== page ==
Understanding Torture: Law, Violence, and Political Identity

  • Title: Understanding Torture: Law, Violence, and Political Identity
  • Author(s) / Editor(s): John Parry (Author)
  • Publisher: University of Michigan Press
  • Year: 2010
  • ISBN-10: 047205077X
  • ISBN-13: 978-0472050772
  • Language: English
  • Pages: 329
  • Size / Format: 4,0 mb / pdf
  • Download Link: www.link.com
  • Password: falastinpress

Description: Prohibiting torture will not end it. In Understanding Torture, John T. Parry explains that torture is already a normal part of the state coercive apparatus. Torture is about dominating the victim for a variety of purposes, including public order; control of racial, ethnic, and religious minorities; and— critically—domination for the sake of domination. Seen in this way, Abu Ghraib sits on a continuum with contemporary police violence in U.S. cities; violent repression of racial minorities throughout U.S. history; and the exercise of power in a variety of political, social, and interpersonal contacts. Creating a separate category for an intentionally narrow set of practices labeled and banned as torture, Parry argues, serves to normalize and legitimate the remaining practices that are “not torture.” Consequently, we must question the hope that law can play an important role in regulating state violence.

No one who reads this book can fail to understand the centrality of torture in modern law, politics, and governance.

Not Just a Soccer Game: Colonialism and Conflict Among Palestinians in Israel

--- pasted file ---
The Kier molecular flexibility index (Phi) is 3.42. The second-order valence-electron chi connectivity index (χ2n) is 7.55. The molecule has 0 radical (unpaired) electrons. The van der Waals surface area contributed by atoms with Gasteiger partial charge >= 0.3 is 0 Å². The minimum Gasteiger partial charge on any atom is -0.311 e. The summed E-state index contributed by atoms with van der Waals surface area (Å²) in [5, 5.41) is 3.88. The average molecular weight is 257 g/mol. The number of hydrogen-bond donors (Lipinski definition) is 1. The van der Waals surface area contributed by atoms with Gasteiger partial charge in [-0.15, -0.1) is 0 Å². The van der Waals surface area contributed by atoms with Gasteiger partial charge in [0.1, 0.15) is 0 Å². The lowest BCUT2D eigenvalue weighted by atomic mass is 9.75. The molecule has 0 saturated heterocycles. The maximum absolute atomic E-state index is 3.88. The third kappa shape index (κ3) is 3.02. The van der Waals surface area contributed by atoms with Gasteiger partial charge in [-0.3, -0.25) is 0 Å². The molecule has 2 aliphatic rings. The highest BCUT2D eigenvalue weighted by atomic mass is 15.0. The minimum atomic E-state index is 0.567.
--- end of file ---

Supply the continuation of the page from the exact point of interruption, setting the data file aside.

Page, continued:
• Title: Not Just a Soccer Game: Colonialism and Conflict Among Palestinians in Israel
  • Author(s) / Editor(s): Magid Shihade (Author)
  • Publisher: Syracuse University Press
  • Year: 2011
  • ISBN-10: 0815632568
  • ISBN-13: 978-0815632566
  • Language: English
  • Pages: 224
  • Size / Format: 1,2 mb / pdf
  • Link: www.link.com
  • Password: falastinpress

Description:  On April 11, 1981, two neighboring Palestinian Arab towns competed in a soccer match. Kafr Yassif had a predominantly Christian population, and Julis was a predominantly Druze town. When a fight broke out between fans, the violence quickly escalated, leaving a teenager from each town dead. In the days that followed the game, a group from Julis retaliated with attacks on the residents of Kafr Yassif. Shihade experienced that soccer match and the ensuing violence firsthand, leaving him plagued by questions about why the Israeli authorities did not do more to stop the violence and what led to the conflict between these two neighboring Arab towns.

Drawing on interviews, council archives, and media reports, Shihade explores the incident and subsequent attack on Kafr Yassif in the context of prevailing theories of ethnic and communal conflict. He also discusses the policies of the Israeli state toward its Arab citizens. Countering Orientalist emphases on Arab and Islamic cultures as inherently unruly and sectarian, Shihade challenges existing theories of communal violence, highlighting the significance of colonialism’s legacy, modernity, and state structures. In addition, he breaks new ground by documenting and analyzing the use of a traditional Arab conflict resolution method, sulha, which has received little sustained attention from scholars in the West.

Shihade opens the toolkits of anthropology, history, political science, and studies of ethnic and communal conflict with the goals of exposing the impact of state policies on minority groups and encouraging humane remedial principles regarding states and society.